A few weeks ago, Julia and I were having lunch. At one point she said to me, “you know what I realized recently? We’ve been doing this for five years.”
I looked at her, surprised. Of course, I believed her, but I had to think it through myself. We graduated from college in 2009 on the heels of winning second prize in Tufts University’s Social Entrepreneurship Business Plan Competition, with the intention of launching iCadenza. 2009 – 10 – 11 – 12 – 13 – 14. 2014, here we are. Five years.
We looked at each other, smiling with confusion and giggling a little. In the grand scheme of things it isn’t very much time, but in the life of a company, a lot can happen in the five years from birth to kindergarten age.
It was funny to stop and think for a second about how far we’ve come. Usually, we’re focused on how far we still have to go. But the truth is, we have come far in 5 years. Our ideas have grown into actual businesses with paying clients. Working on iCadenza for five years and Cadenza Artists for three has been the biggest educational opportunity either of us could have ever encountered.
One of the most exciting aspects of our growth has been the growth of our team – our family. Maria Elena and Greg joined us in 2011, Ben just celebrated his one year anniversary with us, and Anjin came on board in January. Each of them has contributed incredible dedication, brilliance, creativity, and compassion in serving clients, artists on our roster, presenters, and other stakeholders. Every day, Julia and I count our lucky stars that we get to work with them.
Five years means that we’ve had lots of wins and we’ve made loads of mistakes, or as we like to call them, “expensive learning experiences” – because that’s really what they are. We’ve been grateful to have each other, and our team, to celebrate the good times and band together during challenges.
Our business looks pretty different from what we were doing 5 years ago. More consulting, more artist management (through Cadenza Artists), less interviewing, more new projects on the horizon. We have some big announcements coming out soon for both companies. For iCadenza, we will soon be launching a career development initiative designed to support performing arts students at universities and conservatories. And, we have some upcoming events unlike any we’ve done before.
As we move into our 6th year – our most exciting year yet, here are the top 5 lessons we’ve learned from our first 5 years in business:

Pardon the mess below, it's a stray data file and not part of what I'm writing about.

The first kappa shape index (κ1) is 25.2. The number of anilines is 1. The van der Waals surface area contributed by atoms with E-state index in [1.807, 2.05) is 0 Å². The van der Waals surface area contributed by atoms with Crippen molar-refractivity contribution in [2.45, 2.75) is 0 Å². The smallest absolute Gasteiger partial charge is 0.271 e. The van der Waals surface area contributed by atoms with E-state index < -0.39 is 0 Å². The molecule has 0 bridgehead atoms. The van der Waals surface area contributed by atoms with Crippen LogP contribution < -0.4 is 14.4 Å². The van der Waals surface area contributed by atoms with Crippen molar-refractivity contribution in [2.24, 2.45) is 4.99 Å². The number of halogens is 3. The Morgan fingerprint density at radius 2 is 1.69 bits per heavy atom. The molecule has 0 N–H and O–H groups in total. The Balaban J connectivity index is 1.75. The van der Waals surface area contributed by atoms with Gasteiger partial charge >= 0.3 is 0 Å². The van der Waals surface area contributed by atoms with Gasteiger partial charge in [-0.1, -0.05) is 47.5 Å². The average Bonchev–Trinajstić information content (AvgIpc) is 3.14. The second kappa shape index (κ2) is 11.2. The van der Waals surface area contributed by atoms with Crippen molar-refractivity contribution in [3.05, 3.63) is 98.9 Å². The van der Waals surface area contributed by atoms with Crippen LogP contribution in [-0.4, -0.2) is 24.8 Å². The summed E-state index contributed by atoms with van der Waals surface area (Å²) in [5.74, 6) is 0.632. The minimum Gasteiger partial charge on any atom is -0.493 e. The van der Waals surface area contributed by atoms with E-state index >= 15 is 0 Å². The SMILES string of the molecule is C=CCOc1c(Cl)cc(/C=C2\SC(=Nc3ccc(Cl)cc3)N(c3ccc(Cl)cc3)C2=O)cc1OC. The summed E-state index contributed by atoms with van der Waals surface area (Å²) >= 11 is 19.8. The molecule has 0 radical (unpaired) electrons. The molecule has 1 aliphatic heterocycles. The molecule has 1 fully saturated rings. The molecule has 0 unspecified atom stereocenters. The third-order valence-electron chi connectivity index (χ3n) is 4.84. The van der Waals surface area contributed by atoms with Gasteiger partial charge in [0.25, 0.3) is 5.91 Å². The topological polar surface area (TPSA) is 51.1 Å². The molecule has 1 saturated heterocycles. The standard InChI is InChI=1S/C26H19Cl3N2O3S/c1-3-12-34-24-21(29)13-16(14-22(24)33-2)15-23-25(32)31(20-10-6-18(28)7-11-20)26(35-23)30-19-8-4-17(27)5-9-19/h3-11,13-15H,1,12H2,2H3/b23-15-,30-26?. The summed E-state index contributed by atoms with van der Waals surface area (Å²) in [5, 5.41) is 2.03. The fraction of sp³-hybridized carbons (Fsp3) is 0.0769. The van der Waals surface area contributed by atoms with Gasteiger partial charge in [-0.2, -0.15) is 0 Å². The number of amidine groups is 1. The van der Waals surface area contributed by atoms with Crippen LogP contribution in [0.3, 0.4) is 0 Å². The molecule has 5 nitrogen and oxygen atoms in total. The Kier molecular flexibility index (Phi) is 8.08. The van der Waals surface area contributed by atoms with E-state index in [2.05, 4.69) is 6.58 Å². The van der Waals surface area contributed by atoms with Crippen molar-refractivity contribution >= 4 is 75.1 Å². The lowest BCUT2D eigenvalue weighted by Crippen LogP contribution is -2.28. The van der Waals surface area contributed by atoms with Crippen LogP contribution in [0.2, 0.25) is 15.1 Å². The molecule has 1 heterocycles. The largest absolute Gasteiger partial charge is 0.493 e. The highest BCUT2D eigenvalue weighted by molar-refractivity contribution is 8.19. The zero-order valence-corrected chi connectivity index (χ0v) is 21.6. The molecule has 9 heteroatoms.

1. Finding our definition of success
We’re a business, so of course we have to think about the bottom line – especially when we have staff to pay and artists to book performances for. But we only ever wanted to be a business that provides real value to the people we serve – otherwise, why bother? So often, we talk to clients about the importance of defining success for themselves. Over time, we’ve thought a lot about this for ourselves. For us, it is simple – hearing from clients how their lives are better and the pursuit of their professional dreams clearer, because of their work with us. Working with purpose-driven artists with big and exciting dreams has been a total pleasure, and we can’t think of a better feeling than whenever they reflect back to us the results of our work together. We recently put together some profiles of a few of our clients to showcase their work and it was wonderful to be reminded of the breakthroughs and triumphs we witnessed over the course of our work together. You can read those here.
2. Everyone is human, everyone.
I’d never heard of “soft skills” before going to business school, but I can hardly think of any repertoire of abilities that has been more crucial. Everyone, regardless of age, rank, or experience-level, has emotions, wants and needs that might not be 100% rational, and a unique combination of motivations – especially in the performing arts. Learning how to listen to others deeply, and relate on a person to person level, has been invaluable.
3. Getting comfortable with uncertainty
In business, unlike in school, you have to create your own set of assessments and milestones in order to evaluate progress. But even so, it is a game of utter uncertainty. The sweet taste of success can easily fade once a new fire appears and needs tending. Success builds slowly over time but uncertainty and discomfort always remain. It tooks us a long time, but we’re getting used to being okay with that.
4. Change begins on the inside
Our natural inclination is to look for external markings of success. How many clients we have, how much money came in, how many bookings we secured. Julia and I had the great fortune early on of starting to look inward as the place to initiate change. For our business to grow, we had to grow – in our confidence, our sense of self, our sense of worth, and our clarity of our vision. We see each others’ personal growth better than anyone else since we observed the process side by side. At least for me, that is the growth I am most grateful for.
5. Friendship first
People often ask us, “what’s it like starting a business with your friend? good idea? bad idea?” From our perspective, it was a great idea – perhaps the best idea we ever had. Since our very first day, we had one rule – friendship first. Regardless of what happens with iCadenza, we put our friendship and our commitment to each other individually above that. Our friendship hasn’t just remained strong, it has deepened in countless ways, probably because we’ve seen each other in such a large range of circumstances that go beyond the norms of friendship. We’ve also worked consciously on learning how to give each other feedback, how to communicate, and how to deal with conflict – crucial skills that I’ve worked little on in other relationships.